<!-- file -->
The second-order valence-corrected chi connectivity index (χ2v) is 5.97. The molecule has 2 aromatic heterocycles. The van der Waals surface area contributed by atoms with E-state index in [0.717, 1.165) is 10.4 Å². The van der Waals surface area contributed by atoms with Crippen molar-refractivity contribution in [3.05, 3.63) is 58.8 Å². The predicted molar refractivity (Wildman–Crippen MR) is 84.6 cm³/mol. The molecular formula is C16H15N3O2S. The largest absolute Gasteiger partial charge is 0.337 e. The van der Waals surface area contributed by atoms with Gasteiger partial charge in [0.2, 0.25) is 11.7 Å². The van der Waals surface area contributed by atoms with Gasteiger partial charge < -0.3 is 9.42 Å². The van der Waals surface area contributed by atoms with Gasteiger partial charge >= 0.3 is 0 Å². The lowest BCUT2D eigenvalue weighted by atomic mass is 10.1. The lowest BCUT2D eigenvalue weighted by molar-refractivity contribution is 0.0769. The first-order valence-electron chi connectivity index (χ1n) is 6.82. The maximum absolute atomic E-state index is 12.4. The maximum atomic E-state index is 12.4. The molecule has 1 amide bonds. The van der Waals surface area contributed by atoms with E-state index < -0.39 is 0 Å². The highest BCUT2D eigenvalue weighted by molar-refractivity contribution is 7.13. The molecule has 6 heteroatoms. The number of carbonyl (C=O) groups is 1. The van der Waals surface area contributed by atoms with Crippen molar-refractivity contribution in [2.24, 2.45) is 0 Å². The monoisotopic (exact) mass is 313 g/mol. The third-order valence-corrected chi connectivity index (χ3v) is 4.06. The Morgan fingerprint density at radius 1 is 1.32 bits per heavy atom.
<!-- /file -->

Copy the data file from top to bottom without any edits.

The second-order valence-corrected chi connectivity index (χ2v) is 5.97. The molecule has 2 aromatic heterocycles. The van der Waals surface area contributed by atoms with E-state index in [0.717, 1.165) is 10.4 Å². The van der Waals surface area contributed by atoms with Crippen molar-refractivity contribution in [3.05, 3.63) is 58.8 Å². The predicted molar refractivity (Wildman–Crippen MR) is 84.6 cm³/mol. The molecular formula is C16H15N3O2S. The largest absolute Gasteiger partial charge is 0.337 e. The van der Waals surface area contributed by atoms with Gasteiger partial charge in [0.2, 0.25) is 11.7 Å². The van der Waals surface area contributed by atoms with Gasteiger partial charge < -0.3 is 9.42 Å². The van der Waals surface area contributed by atoms with Gasteiger partial charge >= 0.3 is 0 Å². The lowest BCUT2D eigenvalue weighted by atomic mass is 10.1. The lowest BCUT2D eigenvalue weighted by molar-refractivity contribution is 0.0769. The first-order valence-electron chi connectivity index (χ1n) is 6.82. The maximum absolute atomic E-state index is 12.4. The maximum atomic E-state index is 12.4. The molecule has 1 amide bonds. The van der Waals surface area contributed by atoms with E-state index < -0.39 is 0 Å². The highest BCUT2D eigenvalue weighted by molar-refractivity contribution is 7.13. The molecule has 6 heteroatoms. The number of carbonyl (C=O) groups is 1. The van der Waals surface area contributed by atoms with Crippen molar-refractivity contribution in [2.24, 2.45) is 0 Å². The monoisotopic (exact) mass is 313 g/mol. The third-order valence-corrected chi connectivity index (χ3v) is 4.06. The Morgan fingerprint density at radius 1 is 1.32 bits per heavy atom.